Annan to recruit for int'l Lebanon force

Force, not yet mandated, meant to help Lebanese take control of southern region.

By ASSOCIATED PRESS
July 29, 2006 06:57
1 minute read.
kofi annan 298.88

kofi annan 298.88. (photo credit: Associated Press)

 
X

Dear Reader,
As you can imagine, more people are reading The Jerusalem Post than ever before. Nevertheless, traditional business models are no longer sustainable and high-quality publications, like ours, are being forced to look for new ways to keep going. Unlike many other news organizations, we have not put up a paywall. We want to keep our journalism open and accessible and be able to keep providing you with news and analyses from the frontlines of Israel, the Middle East and the Jewish World.

As one of our loyal readers, we ask you to be our partner.

For $5 a month you will receive access to the following:

  • A user uxperience almost completely free of ads
  • Access to our Premium Section and our monthly magazine to learn Hebrew, Ivrit
  • Content from the award-winning Jerusalem Repor
  • A brand new ePaper featuring the daily newspaper as it appears in print in Israel

Help us grow and continue telling Israel’s story to the world.

Thank you,

Ronit Hasin-Hochman, CEO, Jerusalem Post Group
Yaakov Katz, Editor-in-Chief

UPGRADE YOUR JPOST EXPERIENCE FOR 5$ PER MONTH Show me later Don't show it again

UN Secretary-General Kofi Annan on Friday has called for a meeting to be held on Monday, convening representatives of countries that could contribute troops to an international force on the Lebanon-Israel border. France, Britain and other Security Council members are pressing for a resolution demanding an immediate halt to the fighting between Israel and Hizbullah fighters, and establishing a force to help the Lebanese army take control of southern Lebanon, where the Islamic group is based. Diplomats said informal discussions were expected to continue over the weekend and the council could begin discussing a draft resolution in earnest next week. But the council first needs to know which countries, if any, are prepared to provide troops. "Obviously it will be preliminary discussions because we do not have the mandate of the Security Council yet," Annan said. The invitation list is expected to include contributors to the current 2,000-member UN force in southern Lebanon, known as UNIFIL, and the 25 members of the European Union, which has publicly offered to help. France, Italy, Germany, Ireland and Turkey have said they are considering joining a UN-run multinational force. Diplomats in the continent's other capitals are discussing whether to add their countries to the roster ahead of a hastily arranged EU foreign ministers meeting in Brussels on Tuesday. UN diplomats said US Secretary of State Condoleezza Rice has let it be known that she wants a meeting of Security Council foreign ministers on Wednesday or Thursday in New York to push a new resolution. The diplomats spoke on condition of anonymity because no announcement has been made. Annan told reporters that he too knew of the possibility of such a meeting. "I first heard about it when we were in Rome, that there may be a need for a Council meeting at the ministerial level, probably sometime next week," he said Friday. The conference in Rome on Wednesday brought together Rice, Annan and diplomats from European and moderate Arab countries to discuss the Mideast crisis.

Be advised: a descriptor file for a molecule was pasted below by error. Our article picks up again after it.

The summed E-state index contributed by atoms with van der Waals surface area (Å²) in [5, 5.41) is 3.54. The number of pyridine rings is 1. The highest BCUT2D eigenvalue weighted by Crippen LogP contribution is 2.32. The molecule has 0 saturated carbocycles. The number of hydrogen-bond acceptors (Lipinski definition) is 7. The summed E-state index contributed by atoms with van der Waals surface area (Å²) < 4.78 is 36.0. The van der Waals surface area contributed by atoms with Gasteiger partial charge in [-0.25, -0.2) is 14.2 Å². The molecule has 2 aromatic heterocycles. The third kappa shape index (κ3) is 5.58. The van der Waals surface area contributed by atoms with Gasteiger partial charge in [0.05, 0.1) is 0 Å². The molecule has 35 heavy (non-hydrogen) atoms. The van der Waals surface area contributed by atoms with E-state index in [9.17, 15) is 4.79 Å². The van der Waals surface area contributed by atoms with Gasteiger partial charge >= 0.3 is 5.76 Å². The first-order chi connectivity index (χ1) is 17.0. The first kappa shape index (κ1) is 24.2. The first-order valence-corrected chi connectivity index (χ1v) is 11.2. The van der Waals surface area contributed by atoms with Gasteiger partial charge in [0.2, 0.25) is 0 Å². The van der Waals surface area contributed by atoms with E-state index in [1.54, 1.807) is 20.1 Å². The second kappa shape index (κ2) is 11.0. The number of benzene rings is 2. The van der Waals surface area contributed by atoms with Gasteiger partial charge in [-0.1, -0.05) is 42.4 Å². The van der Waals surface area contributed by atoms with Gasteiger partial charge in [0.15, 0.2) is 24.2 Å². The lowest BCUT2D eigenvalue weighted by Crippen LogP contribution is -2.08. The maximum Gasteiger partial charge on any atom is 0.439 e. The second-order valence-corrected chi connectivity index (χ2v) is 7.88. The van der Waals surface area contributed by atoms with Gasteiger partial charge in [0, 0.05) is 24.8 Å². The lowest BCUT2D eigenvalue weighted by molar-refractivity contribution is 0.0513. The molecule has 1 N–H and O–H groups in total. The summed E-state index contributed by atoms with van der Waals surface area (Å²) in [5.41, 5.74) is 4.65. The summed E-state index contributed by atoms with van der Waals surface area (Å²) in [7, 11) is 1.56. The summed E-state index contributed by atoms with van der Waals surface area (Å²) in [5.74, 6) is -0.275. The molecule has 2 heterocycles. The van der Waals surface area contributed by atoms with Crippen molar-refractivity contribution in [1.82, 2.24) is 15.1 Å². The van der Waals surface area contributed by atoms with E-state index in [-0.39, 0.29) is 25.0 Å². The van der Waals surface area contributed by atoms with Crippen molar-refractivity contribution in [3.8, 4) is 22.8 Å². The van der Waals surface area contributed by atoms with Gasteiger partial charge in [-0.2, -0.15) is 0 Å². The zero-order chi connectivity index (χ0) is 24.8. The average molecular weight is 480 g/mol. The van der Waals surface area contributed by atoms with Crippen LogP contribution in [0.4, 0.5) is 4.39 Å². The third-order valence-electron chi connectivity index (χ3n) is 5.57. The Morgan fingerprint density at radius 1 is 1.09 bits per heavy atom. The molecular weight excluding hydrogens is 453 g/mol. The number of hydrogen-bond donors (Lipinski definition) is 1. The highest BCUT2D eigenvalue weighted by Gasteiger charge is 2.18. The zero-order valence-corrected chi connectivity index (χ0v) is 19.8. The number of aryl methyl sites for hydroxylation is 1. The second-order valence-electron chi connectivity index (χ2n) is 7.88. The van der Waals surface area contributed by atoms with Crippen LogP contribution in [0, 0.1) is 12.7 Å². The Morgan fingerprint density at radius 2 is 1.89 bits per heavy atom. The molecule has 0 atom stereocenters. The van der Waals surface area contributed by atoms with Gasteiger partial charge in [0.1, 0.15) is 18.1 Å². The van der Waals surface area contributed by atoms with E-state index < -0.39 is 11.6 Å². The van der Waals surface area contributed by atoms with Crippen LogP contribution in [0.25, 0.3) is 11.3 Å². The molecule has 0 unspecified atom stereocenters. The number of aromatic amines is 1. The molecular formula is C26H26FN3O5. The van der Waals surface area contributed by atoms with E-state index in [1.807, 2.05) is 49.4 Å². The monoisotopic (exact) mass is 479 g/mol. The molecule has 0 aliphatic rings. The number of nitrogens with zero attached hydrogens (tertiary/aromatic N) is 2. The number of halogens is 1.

Related Content

Nazi France
July 19, 2018
Rising European nationalism is transforming film directors and movies

By JEFFREY FLEISHMAN/LOS ANGELES TIMES